In board rooms to school rooms, the overuse of the word ‘inclusion’ is evident. We thought a table metaphor would help in understanding how to live it out fully. These days, it is common to see radical inclusion listed among companies’ core values. I submit that inclusion is a radical concept without adding ‘radical’ in front of it. Organizations and companies, whether non-profit or for profit are prioritizing inclusion initiatives and investing resources. But for some, inclusion is an assumption that is easier said than done.

Inclusion at the table is where storytelling empowers both the listeners and the storyteller. Something as simple as seating arrangements allows full participation and gives equitable time for engagement. The power of storytelling is a gamechanger. You see, to avoid shame and judgement, create a climate of value visibility.

So, what is your story? We all have a unique story. Storytelling is where meaningful dialogue begins. It is a gift of affirmation achieved through active listening and empathy as pathways to building trust, resolving conflict, understanding, and valuing differences; and moving toward acceptance or agreement. Storytelling offers a powerful dose of reality. It is an opportunity to remove the façade or pretense. Sometimes, we hide behind the masks of avoidance, compromise, and accommodation and diminish our authenticity and ability to speak our truth.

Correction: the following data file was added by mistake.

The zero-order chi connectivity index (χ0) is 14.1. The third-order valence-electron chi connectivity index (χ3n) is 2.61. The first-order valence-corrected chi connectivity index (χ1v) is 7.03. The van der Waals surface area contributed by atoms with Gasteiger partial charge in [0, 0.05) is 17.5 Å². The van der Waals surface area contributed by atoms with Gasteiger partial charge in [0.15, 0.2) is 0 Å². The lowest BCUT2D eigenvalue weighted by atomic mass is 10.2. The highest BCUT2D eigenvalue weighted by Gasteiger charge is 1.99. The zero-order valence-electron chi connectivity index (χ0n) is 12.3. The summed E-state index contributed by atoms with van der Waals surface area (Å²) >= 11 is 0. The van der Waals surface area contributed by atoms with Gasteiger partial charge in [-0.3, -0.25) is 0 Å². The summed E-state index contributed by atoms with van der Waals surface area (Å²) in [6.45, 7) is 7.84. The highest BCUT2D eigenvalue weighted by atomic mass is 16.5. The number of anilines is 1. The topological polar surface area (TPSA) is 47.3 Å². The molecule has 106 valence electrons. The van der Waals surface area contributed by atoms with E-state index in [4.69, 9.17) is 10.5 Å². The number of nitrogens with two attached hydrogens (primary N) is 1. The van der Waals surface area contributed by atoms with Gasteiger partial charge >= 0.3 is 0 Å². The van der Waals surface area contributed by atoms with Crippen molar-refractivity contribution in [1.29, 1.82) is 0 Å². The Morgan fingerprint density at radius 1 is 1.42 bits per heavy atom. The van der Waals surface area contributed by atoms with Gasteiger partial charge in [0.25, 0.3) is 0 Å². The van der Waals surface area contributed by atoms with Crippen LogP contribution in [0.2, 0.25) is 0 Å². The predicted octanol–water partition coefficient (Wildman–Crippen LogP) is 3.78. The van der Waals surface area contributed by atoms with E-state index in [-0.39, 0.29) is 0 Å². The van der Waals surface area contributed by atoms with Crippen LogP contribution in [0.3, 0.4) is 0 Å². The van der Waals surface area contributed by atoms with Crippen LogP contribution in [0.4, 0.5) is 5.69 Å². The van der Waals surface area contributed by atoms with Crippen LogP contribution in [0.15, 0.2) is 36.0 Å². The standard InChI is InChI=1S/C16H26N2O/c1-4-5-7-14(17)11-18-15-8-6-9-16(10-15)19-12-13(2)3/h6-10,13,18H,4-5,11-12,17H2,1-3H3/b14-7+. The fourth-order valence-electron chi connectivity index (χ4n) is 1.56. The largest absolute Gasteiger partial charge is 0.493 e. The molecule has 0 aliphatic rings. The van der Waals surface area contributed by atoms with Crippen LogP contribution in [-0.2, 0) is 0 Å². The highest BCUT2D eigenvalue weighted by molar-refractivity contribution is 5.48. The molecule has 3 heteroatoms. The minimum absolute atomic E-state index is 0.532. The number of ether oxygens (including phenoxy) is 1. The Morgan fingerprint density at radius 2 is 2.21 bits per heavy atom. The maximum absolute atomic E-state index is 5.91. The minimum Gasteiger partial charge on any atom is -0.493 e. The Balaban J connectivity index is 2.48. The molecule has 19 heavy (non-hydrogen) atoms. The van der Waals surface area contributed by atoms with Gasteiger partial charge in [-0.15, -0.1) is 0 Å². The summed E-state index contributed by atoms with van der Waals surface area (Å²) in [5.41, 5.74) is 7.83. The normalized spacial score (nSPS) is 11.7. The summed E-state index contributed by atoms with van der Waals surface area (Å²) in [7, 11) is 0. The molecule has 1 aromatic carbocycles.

Inviting all to the table to share their stories, to build relationships, and breakdown the barriers to understanding and collaboration is the key to creating inclusion. How can you begin to create inclusion? Well, create a welcoming climate by letting everyone know that their voice matters. Next, invite those who do not speak up to have a voice. Through welcome, engagement, and mutual respect that reduces isolation and promotes collaboration, results will become more organic.

Your voice matters, too. So, share your comments about creating greater inclusivity. Everyone’s participation helps to create inclusion and belonging. Come to the table where you are welcome, heard, and valued. Until next time, remember that the table is “where discourse is the main course for recourse.”

Skip to content